Some 13 years into his recording career, jazz pianist extraordinaire Bill Charlap's first live album is, perhaps, his most exquisite release to date. While virtually all of his studio albums more than adequately showcase Charlap's virtuosity, good taste, and ceaseless imagination at the keys, it took the spontaneity of the live performance - at New York's fabled Village Vanguard - to give the first true indication of just what Charlap is capable of creating on the fly. The pinpoint accuracy and sophistication of his solos, whether at breakneck speed or in a ballad setting, are a marvel. Charlap's concentration never strays, and although he feels no compunction to strut, he lets it be known with each passage that he's among the most gifted pianists in jazz today. There is an economy to his playing even when the notes are rippling out faster than most listeners can probably hear them, and his sense of romanticism never flags. Those hot displays, particularly the seven-and-a-half-minute "My Shining Hour" (one of three Harold Arlen songs performed), "The Lady Is a Tramp," and "Rocker" (a horn-less take on the Gerry Mulligan-penned classic made famous by Miles Davis), serve as perfect showcases not only for Charlap's fleet-fingered acrobatics but for the rhythm section, bassist Peter Washington and drummer Kenny Washington, to let loose. The drummer is as impressive skimming brushes across his traps as when wailing on them with a pair of sticks, and the bass player never loses sight of the root of the song as he wanders forcefully but melodically and thoughtfully. Where Charlap shines most brightly, though, is on the ballads. "It's Only a Paper Moon," "Autumn in New York," and Jim Hall's "All Across the City" give voice to Charlap's most vivid pianistics - his range within a standard is admirable and something to be emulated, as is the discipline that keeps him from shooting off into the cosmos - and serve as a constant reminder that grace, inspiration, and skill are not mutually exclusive traits. This CD was nominated in 2007 for a Grammy award as Best Jazz Instrumental Album (Individual or Group).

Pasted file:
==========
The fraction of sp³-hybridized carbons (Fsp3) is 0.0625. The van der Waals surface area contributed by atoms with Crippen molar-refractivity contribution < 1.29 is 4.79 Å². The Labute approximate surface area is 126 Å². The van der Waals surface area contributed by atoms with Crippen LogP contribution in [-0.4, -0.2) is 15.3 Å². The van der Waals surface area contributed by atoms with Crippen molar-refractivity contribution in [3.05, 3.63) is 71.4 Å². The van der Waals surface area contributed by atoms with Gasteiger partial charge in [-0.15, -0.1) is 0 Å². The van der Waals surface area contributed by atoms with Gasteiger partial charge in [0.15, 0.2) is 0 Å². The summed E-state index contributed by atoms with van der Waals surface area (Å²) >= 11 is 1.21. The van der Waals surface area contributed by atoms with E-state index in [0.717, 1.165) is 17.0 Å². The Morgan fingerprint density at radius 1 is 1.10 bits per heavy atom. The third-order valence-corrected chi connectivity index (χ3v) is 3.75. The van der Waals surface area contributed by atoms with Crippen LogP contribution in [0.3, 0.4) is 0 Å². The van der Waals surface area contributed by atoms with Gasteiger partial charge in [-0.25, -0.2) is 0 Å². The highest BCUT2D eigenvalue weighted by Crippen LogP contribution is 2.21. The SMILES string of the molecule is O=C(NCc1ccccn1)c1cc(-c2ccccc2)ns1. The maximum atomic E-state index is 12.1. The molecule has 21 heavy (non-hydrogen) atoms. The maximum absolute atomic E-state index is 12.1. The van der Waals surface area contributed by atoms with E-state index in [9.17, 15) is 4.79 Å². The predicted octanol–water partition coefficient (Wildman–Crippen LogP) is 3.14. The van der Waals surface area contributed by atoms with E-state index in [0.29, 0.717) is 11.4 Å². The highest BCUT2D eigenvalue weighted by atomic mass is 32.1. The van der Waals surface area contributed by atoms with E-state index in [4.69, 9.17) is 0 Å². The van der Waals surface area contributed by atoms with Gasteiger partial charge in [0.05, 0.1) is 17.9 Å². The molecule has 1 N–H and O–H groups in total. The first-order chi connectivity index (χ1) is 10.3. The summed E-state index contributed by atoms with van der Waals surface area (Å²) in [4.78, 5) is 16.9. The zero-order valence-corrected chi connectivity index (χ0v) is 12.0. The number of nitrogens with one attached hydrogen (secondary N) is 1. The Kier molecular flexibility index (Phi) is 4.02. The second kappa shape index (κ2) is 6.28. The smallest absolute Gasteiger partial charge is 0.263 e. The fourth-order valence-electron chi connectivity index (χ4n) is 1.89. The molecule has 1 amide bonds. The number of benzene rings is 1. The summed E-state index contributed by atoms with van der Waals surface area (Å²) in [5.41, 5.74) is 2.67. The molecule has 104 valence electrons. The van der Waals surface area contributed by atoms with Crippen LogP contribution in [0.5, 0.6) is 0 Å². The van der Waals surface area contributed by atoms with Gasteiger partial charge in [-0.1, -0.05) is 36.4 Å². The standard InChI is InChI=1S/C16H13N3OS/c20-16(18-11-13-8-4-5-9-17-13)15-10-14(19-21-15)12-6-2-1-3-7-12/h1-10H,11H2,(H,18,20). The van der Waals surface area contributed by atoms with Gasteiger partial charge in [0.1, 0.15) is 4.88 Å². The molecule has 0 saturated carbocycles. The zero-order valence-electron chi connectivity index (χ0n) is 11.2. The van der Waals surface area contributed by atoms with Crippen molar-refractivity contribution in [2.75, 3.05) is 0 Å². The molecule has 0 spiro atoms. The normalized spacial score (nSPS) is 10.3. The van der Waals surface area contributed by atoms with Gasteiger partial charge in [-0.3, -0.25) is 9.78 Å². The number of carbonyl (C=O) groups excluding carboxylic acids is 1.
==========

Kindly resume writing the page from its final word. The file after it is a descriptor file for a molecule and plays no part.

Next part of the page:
All Music Guide